A cow at the late Aajonus Vonderplanitz's Thailand farm.It is encouraging to learn from Mark McAfee of Organic Pastures Dairy Co. about the growing acceptance among scientific researchers in California of raw milk (per his comments following my previous post). 

I have written in the past about the open-mindedness of the International Milk Genomics Consortium at the University of California in Davis to the idea that raw milk provides health benefits. 

But even though the Consortium bills itself as “international,” the reality is that it holds much more sway in California than it does in, say, Illinois or South Dakota. Major trends generally begin in California, don’t they?

I wrote recently about the devious actions of the Illinois Department of Public Health in its ongoing effort to tighten regulations regarding raw milk sales, in the absence of any hint of a public health problem. 

Now, the same kind of deception appears to be going on in South Dakota, After proposing new tightening in that state earlier this year–to such an extent that the new requirements for permits and such would likely put many of the few remaining dairies out of business–state agriculture authorities seemed to back off in the face of public opposition. The notion that they were listening seems to have been a mirage. Now, the South Dakota Department of Agriculture has sent to the legislature the same very tight regulations that were first proposed months ago, and met heavy public opposition. 

Unfortunately, that is more the norm than what Mark McAfee is observing in California. The governor of Wisconsin has expressed yet again his likely opposition to any raw milk bill in Wisconsin. His statement follows on vetoes of raw milk legislation in Maine and Nevada.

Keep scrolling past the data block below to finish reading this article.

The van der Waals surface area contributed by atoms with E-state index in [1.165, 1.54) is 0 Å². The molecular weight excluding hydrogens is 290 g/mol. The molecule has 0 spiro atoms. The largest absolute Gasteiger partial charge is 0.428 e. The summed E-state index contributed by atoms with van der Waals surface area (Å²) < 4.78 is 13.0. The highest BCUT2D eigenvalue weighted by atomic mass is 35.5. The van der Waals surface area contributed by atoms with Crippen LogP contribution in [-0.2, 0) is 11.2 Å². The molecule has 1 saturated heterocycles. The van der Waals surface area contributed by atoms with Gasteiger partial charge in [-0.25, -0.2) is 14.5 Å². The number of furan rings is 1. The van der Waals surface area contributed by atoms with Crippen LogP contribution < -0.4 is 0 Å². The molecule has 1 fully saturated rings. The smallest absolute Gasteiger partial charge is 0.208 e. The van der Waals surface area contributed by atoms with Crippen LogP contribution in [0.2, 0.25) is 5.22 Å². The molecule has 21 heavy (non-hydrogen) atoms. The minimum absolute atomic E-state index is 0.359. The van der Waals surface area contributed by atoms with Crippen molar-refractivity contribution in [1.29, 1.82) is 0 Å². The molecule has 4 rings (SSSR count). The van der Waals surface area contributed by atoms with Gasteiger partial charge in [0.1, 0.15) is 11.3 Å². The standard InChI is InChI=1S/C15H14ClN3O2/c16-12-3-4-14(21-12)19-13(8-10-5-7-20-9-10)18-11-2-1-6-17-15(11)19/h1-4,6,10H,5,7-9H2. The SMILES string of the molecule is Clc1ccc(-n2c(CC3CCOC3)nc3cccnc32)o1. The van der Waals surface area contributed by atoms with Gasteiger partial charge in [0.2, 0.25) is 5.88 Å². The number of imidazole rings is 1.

The reality is that the public health community, prodded by the U.S. Food and Drug Administration, remains committed to the industry line, which is that raw milk is a threat to the established processed milk industry. That is understandable. The dairy industry is essentially an oligopoly–it consists of a few huge processors. Oligopolies thrive on controlling their markets, not opening them up to competition. 

The good news is that availability of raw dairy is decided on a state-by-state basis. Because there are fifty states, there are fifty different sets of laws and regulations. It’s up to residents of each state to determine their own fate. 


I received a batch of photos Larry Otting took of his friend Aajonus Vonderplanitz’s Thailand farm, and I have posted a few here. One can begin to appreciate why Vonderplanitz loved the place as much as he did. One can also appreciate the terrible fall he took from the deck. From the photo above, you see that he made sure to secure his raw milk supply over there.